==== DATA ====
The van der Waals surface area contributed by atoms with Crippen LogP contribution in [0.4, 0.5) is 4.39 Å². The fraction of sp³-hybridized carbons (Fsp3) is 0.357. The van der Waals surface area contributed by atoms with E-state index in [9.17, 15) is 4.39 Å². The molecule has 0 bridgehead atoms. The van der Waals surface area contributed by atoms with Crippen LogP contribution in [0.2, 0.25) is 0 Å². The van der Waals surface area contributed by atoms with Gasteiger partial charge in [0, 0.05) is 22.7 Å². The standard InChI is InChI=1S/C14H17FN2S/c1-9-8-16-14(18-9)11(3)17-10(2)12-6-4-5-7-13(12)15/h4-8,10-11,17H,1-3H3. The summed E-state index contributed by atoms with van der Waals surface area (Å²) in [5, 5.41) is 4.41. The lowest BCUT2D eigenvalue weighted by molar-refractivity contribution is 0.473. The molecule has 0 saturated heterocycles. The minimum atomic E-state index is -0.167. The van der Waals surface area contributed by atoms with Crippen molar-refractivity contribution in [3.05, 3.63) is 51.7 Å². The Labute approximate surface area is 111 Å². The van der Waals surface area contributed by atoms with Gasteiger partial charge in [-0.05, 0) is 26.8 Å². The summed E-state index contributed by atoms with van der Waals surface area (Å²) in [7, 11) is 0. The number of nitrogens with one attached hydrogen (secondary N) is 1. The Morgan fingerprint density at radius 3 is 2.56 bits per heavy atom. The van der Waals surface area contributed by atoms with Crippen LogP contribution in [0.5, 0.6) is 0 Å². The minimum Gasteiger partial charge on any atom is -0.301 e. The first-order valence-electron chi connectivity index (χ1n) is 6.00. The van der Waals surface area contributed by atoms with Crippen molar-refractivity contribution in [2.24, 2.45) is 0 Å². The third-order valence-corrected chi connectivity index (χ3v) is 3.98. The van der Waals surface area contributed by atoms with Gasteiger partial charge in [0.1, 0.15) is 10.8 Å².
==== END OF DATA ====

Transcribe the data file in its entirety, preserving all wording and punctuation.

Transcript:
The van der Waals surface area contributed by atoms with Crippen LogP contribution in [0.4, 0.5) is 4.39 Å². The fraction of sp³-hybridized carbons (Fsp3) is 0.357. The van der Waals surface area contributed by atoms with E-state index in [9.17, 15) is 4.39 Å². The molecule has 0 bridgehead atoms. The van der Waals surface area contributed by atoms with Crippen LogP contribution in [0.2, 0.25) is 0 Å². The van der Waals surface area contributed by atoms with Gasteiger partial charge in [0, 0.05) is 22.7 Å². The standard InChI is InChI=1S/C14H17FN2S/c1-9-8-16-14(18-9)11(3)17-10(2)12-6-4-5-7-13(12)15/h4-8,10-11,17H,1-3H3. The summed E-state index contributed by atoms with van der Waals surface area (Å²) in [5, 5.41) is 4.41. The lowest BCUT2D eigenvalue weighted by molar-refractivity contribution is 0.473. The molecule has 0 saturated heterocycles. The minimum atomic E-state index is -0.167. The van der Waals surface area contributed by atoms with Crippen molar-refractivity contribution in [3.05, 3.63) is 51.7 Å². The Labute approximate surface area is 111 Å². The van der Waals surface area contributed by atoms with Gasteiger partial charge in [-0.05, 0) is 26.8 Å². The summed E-state index contributed by atoms with van der Waals surface area (Å²) in [7, 11) is 0. The number of nitrogens with one attached hydrogen (secondary N) is 1. The Morgan fingerprint density at radius 3 is 2.56 bits per heavy atom. The van der Waals surface area contributed by atoms with Crippen LogP contribution in [0.5, 0.6) is 0 Å². The minimum Gasteiger partial charge on any atom is -0.301 e. The first-order valence-electron chi connectivity index (χ1n) is 6.00. The van der Waals surface area contributed by atoms with Crippen molar-refractivity contribution in [2.24, 2.45) is 0 Å². The third-order valence-corrected chi connectivity index (χ3v) is 3.98. The van der Waals surface area contributed by atoms with Gasteiger partial charge in [0.1, 0.15) is 10.8 Å².